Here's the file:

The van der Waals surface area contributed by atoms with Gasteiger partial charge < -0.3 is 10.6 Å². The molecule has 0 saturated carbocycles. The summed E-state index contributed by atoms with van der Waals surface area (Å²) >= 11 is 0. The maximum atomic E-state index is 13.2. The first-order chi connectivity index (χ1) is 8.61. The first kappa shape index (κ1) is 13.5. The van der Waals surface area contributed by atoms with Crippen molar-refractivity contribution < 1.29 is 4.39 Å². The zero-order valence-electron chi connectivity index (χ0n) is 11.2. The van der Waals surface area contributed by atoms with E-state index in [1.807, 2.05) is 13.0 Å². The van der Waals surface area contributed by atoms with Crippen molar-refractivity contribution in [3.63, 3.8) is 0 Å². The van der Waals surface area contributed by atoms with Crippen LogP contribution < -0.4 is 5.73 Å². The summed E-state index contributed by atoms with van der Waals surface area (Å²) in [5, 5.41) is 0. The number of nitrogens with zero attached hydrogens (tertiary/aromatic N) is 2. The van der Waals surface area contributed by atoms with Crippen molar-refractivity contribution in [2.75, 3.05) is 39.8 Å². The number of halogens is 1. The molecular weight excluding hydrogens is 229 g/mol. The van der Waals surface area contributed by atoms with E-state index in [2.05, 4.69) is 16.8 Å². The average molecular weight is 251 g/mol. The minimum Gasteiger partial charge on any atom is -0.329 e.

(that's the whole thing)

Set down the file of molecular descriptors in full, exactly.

The van der Waals surface area contributed by atoms with Gasteiger partial charge < -0.3 is 10.6 Å². The molecule has 0 saturated carbocycles. The summed E-state index contributed by atoms with van der Waals surface area (Å²) >= 11 is 0. The maximum atomic E-state index is 13.2. The first-order chi connectivity index (χ1) is 8.61. The first kappa shape index (κ1) is 13.5. The van der Waals surface area contributed by atoms with Crippen molar-refractivity contribution < 1.29 is 4.39 Å². The zero-order valence-electron chi connectivity index (χ0n) is 11.2. The van der Waals surface area contributed by atoms with E-state index in [1.807, 2.05) is 13.0 Å². The van der Waals surface area contributed by atoms with Crippen molar-refractivity contribution in [3.63, 3.8) is 0 Å². The van der Waals surface area contributed by atoms with Crippen LogP contribution < -0.4 is 5.73 Å². The summed E-state index contributed by atoms with van der Waals surface area (Å²) in [5, 5.41) is 0. The number of nitrogens with zero attached hydrogens (tertiary/aromatic N) is 2. The van der Waals surface area contributed by atoms with Crippen molar-refractivity contribution in [2.75, 3.05) is 39.8 Å². The number of halogens is 1. The molecular weight excluding hydrogens is 229 g/mol. The van der Waals surface area contributed by atoms with E-state index in [2.05, 4.69) is 16.8 Å². The average molecular weight is 251 g/mol. The minimum Gasteiger partial charge on any atom is -0.329 e.